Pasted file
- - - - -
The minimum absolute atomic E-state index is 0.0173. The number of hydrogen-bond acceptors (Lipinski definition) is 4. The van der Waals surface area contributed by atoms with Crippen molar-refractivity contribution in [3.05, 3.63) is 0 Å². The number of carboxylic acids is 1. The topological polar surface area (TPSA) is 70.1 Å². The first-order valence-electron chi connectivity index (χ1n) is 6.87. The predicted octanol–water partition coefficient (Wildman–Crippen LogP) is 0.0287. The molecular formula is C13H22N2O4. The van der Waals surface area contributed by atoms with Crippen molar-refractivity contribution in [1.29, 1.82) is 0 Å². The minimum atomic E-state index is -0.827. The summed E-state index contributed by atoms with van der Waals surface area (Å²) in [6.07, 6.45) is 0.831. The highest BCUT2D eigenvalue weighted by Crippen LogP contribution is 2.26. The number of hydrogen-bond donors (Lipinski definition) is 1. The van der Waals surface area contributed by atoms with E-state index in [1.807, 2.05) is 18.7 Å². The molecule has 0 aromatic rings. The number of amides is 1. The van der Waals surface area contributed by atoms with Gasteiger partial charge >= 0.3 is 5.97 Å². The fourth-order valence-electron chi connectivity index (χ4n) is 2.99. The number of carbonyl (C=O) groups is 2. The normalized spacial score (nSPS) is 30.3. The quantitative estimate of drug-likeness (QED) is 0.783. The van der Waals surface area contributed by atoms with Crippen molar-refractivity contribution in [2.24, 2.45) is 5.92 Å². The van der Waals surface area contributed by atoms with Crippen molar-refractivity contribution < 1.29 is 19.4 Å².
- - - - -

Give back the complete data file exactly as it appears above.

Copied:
The minimum absolute atomic E-state index is 0.0173. The number of hydrogen-bond acceptors (Lipinski definition) is 4. The van der Waals surface area contributed by atoms with Crippen molar-refractivity contribution in [3.05, 3.63) is 0 Å². The number of carboxylic acids is 1. The topological polar surface area (TPSA) is 70.1 Å². The first-order valence-electron chi connectivity index (χ1n) is 6.87. The predicted octanol–water partition coefficient (Wildman–Crippen LogP) is 0.0287. The molecular formula is C13H22N2O4. The van der Waals surface area contributed by atoms with Crippen molar-refractivity contribution in [1.29, 1.82) is 0 Å². The minimum atomic E-state index is -0.827. The summed E-state index contributed by atoms with van der Waals surface area (Å²) in [6.07, 6.45) is 0.831. The highest BCUT2D eigenvalue weighted by Crippen LogP contribution is 2.26. The number of hydrogen-bond donors (Lipinski definition) is 1. The van der Waals surface area contributed by atoms with E-state index in [1.807, 2.05) is 18.7 Å². The molecule has 0 aromatic rings. The number of amides is 1. The van der Waals surface area contributed by atoms with Gasteiger partial charge >= 0.3 is 5.97 Å². The fourth-order valence-electron chi connectivity index (χ4n) is 2.99. The number of carbonyl (C=O) groups is 2. The normalized spacial score (nSPS) is 30.3. The quantitative estimate of drug-likeness (QED) is 0.783. The van der Waals surface area contributed by atoms with Crippen molar-refractivity contribution in [2.24, 2.45) is 5.92 Å². The van der Waals surface area contributed by atoms with Crippen molar-refractivity contribution < 1.29 is 19.4 Å².